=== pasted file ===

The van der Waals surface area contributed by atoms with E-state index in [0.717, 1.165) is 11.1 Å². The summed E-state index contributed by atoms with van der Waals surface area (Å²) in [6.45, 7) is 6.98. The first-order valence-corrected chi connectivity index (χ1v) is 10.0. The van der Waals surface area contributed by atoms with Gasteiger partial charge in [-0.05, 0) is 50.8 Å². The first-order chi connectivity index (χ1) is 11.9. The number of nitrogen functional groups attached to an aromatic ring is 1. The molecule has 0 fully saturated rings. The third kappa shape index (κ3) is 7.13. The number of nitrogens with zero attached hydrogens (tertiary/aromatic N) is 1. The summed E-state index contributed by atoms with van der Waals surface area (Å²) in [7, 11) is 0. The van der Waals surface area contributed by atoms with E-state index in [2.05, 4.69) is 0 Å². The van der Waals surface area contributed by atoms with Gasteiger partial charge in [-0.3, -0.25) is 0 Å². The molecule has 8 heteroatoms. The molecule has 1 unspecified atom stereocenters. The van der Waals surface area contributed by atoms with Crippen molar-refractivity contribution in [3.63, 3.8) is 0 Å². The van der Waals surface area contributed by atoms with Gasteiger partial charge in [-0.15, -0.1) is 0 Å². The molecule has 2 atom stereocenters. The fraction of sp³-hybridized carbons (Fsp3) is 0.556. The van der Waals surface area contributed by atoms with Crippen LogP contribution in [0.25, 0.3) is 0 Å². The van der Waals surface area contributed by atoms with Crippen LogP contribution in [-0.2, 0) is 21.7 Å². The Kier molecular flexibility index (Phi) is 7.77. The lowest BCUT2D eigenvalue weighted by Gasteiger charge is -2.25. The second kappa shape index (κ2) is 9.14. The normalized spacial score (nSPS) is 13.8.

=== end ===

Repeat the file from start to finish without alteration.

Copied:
The van der Waals surface area contributed by atoms with E-state index in [0.717, 1.165) is 11.1 Å². The summed E-state index contributed by atoms with van der Waals surface area (Å²) in [6.45, 7) is 6.98. The first-order valence-corrected chi connectivity index (χ1v) is 10.0. The van der Waals surface area contributed by atoms with Gasteiger partial charge in [-0.05, 0) is 50.8 Å². The first-order chi connectivity index (χ1) is 11.9. The number of nitrogen functional groups attached to an aromatic ring is 1. The molecule has 0 fully saturated rings. The third kappa shape index (κ3) is 7.13. The number of nitrogens with zero attached hydrogens (tertiary/aromatic N) is 1. The summed E-state index contributed by atoms with van der Waals surface area (Å²) in [7, 11) is 0. The van der Waals surface area contributed by atoms with E-state index in [2.05, 4.69) is 0 Å². The van der Waals surface area contributed by atoms with Gasteiger partial charge in [-0.3, -0.25) is 0 Å². The molecule has 8 heteroatoms. The molecule has 1 unspecified atom stereocenters. The van der Waals surface area contributed by atoms with Crippen molar-refractivity contribution in [3.63, 3.8) is 0 Å². The van der Waals surface area contributed by atoms with Gasteiger partial charge in [-0.15, -0.1) is 0 Å². The molecule has 2 atom stereocenters. The fraction of sp³-hybridized carbons (Fsp3) is 0.556. The van der Waals surface area contributed by atoms with Crippen LogP contribution in [0.25, 0.3) is 0 Å². The van der Waals surface area contributed by atoms with Crippen LogP contribution in [-0.2, 0) is 21.7 Å². The Kier molecular flexibility index (Phi) is 7.77. The lowest BCUT2D eigenvalue weighted by Gasteiger charge is -2.25. The second kappa shape index (κ2) is 9.14. The normalized spacial score (nSPS) is 13.8.